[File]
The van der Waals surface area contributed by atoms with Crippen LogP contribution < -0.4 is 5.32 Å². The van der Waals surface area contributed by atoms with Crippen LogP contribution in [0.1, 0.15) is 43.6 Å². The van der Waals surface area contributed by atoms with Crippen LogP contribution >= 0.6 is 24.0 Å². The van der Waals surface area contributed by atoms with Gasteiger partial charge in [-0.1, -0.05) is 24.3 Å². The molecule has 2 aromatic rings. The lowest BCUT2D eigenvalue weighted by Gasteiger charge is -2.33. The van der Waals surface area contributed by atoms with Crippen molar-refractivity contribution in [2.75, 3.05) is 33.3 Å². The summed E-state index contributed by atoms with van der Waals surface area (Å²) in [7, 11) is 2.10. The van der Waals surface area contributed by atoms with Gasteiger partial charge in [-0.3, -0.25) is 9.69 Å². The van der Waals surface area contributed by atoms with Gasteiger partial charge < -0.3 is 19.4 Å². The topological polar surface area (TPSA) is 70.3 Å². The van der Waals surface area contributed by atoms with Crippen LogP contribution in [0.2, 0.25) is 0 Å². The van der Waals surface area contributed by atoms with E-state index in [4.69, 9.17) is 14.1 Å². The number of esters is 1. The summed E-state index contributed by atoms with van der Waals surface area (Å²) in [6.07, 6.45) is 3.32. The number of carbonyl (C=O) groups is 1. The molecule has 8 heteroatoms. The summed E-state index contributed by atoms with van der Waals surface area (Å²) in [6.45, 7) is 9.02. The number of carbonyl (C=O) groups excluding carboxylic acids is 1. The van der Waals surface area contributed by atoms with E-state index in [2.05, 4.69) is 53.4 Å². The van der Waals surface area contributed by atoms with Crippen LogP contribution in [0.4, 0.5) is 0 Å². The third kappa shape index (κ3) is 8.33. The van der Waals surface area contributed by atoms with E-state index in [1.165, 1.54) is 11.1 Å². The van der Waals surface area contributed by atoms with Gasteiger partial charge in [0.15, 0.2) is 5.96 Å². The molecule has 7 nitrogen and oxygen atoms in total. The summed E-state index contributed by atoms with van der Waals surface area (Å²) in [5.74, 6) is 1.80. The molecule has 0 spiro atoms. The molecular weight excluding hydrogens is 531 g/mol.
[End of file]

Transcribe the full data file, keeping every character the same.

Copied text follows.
The van der Waals surface area contributed by atoms with Crippen LogP contribution < -0.4 is 5.32 Å². The van der Waals surface area contributed by atoms with Crippen LogP contribution in [0.1, 0.15) is 43.6 Å². The van der Waals surface area contributed by atoms with Crippen LogP contribution >= 0.6 is 24.0 Å². The van der Waals surface area contributed by atoms with Gasteiger partial charge in [-0.1, -0.05) is 24.3 Å². The molecule has 2 aromatic rings. The lowest BCUT2D eigenvalue weighted by Gasteiger charge is -2.33. The van der Waals surface area contributed by atoms with Crippen molar-refractivity contribution in [2.75, 3.05) is 33.3 Å². The summed E-state index contributed by atoms with van der Waals surface area (Å²) in [7, 11) is 2.10. The van der Waals surface area contributed by atoms with Gasteiger partial charge in [-0.3, -0.25) is 9.69 Å². The van der Waals surface area contributed by atoms with Gasteiger partial charge < -0.3 is 19.4 Å². The topological polar surface area (TPSA) is 70.3 Å². The van der Waals surface area contributed by atoms with Crippen LogP contribution in [0.2, 0.25) is 0 Å². The van der Waals surface area contributed by atoms with E-state index in [4.69, 9.17) is 14.1 Å². The number of esters is 1. The summed E-state index contributed by atoms with van der Waals surface area (Å²) in [6.07, 6.45) is 3.32. The number of carbonyl (C=O) groups is 1. The molecule has 8 heteroatoms. The summed E-state index contributed by atoms with van der Waals surface area (Å²) in [6.45, 7) is 9.02. The number of carbonyl (C=O) groups excluding carboxylic acids is 1. The van der Waals surface area contributed by atoms with E-state index in [2.05, 4.69) is 53.4 Å². The van der Waals surface area contributed by atoms with Crippen LogP contribution in [0.4, 0.5) is 0 Å². The third kappa shape index (κ3) is 8.33. The van der Waals surface area contributed by atoms with E-state index in [1.165, 1.54) is 11.1 Å². The van der Waals surface area contributed by atoms with Gasteiger partial charge in [0.15, 0.2) is 5.96 Å². The molecule has 7 nitrogen and oxygen atoms in total. The summed E-state index contributed by atoms with van der Waals surface area (Å²) in [5.74, 6) is 1.80. The molecule has 0 spiro atoms. The molecular weight excluding hydrogens is 531 g/mol.